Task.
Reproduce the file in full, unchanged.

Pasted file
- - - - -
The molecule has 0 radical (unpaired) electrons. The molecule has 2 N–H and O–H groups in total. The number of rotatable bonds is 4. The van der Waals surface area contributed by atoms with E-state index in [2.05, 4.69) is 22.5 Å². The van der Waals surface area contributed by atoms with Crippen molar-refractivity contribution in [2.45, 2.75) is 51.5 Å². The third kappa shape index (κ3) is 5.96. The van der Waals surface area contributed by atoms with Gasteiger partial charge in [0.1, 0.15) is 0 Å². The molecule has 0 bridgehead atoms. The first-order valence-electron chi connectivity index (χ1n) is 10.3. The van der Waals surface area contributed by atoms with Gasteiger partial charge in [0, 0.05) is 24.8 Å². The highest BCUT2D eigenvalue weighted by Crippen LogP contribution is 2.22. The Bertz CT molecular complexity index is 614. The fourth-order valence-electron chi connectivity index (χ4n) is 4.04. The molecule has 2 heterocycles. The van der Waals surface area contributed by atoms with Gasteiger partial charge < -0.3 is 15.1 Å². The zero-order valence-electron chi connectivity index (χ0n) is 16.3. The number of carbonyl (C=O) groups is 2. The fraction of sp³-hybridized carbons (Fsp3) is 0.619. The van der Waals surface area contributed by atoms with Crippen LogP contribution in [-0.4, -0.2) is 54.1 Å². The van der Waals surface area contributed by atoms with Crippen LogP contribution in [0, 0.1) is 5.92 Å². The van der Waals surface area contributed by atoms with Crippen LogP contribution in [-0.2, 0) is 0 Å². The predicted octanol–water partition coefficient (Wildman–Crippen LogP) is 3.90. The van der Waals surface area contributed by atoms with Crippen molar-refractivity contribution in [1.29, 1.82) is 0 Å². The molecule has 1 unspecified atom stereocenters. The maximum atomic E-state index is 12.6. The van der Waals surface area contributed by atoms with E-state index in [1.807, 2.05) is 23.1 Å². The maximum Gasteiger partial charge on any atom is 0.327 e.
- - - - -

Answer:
The molecule has 0 radical (unpaired) electrons. The molecule has 2 N–H and O–H groups in total. The number of rotatable bonds is 4. The van der Waals surface area contributed by atoms with E-state index in [2.05, 4.69) is 22.5 Å². The van der Waals surface area contributed by atoms with Crippen molar-refractivity contribution in [2.45, 2.75) is 51.5 Å². The third kappa shape index (κ3) is 5.96. The van der Waals surface area contributed by atoms with Gasteiger partial charge in [0.1, 0.15) is 0 Å². The molecule has 0 bridgehead atoms. The first-order valence-electron chi connectivity index (χ1n) is 10.3. The van der Waals surface area contributed by atoms with Gasteiger partial charge in [0, 0.05) is 24.8 Å². The highest BCUT2D eigenvalue weighted by Crippen LogP contribution is 2.22. The Bertz CT molecular complexity index is 614. The fourth-order valence-electron chi connectivity index (χ4n) is 4.04. The molecule has 2 heterocycles. The van der Waals surface area contributed by atoms with Gasteiger partial charge < -0.3 is 15.1 Å². The zero-order valence-electron chi connectivity index (χ0n) is 16.3. The number of carbonyl (C=O) groups is 2. The fraction of sp³-hybridized carbons (Fsp3) is 0.619. The van der Waals surface area contributed by atoms with Crippen LogP contribution in [-0.4, -0.2) is 54.1 Å². The van der Waals surface area contributed by atoms with Crippen LogP contribution in [0, 0.1) is 5.92 Å². The van der Waals surface area contributed by atoms with Crippen LogP contribution in [-0.2, 0) is 0 Å². The predicted octanol–water partition coefficient (Wildman–Crippen LogP) is 3.90. The van der Waals surface area contributed by atoms with Crippen molar-refractivity contribution in [1.29, 1.82) is 0 Å². The molecule has 1 unspecified atom stereocenters. The maximum atomic E-state index is 12.6. The van der Waals surface area contributed by atoms with E-state index in [1.807, 2.05) is 23.1 Å². The maximum Gasteiger partial charge on any atom is 0.327 e.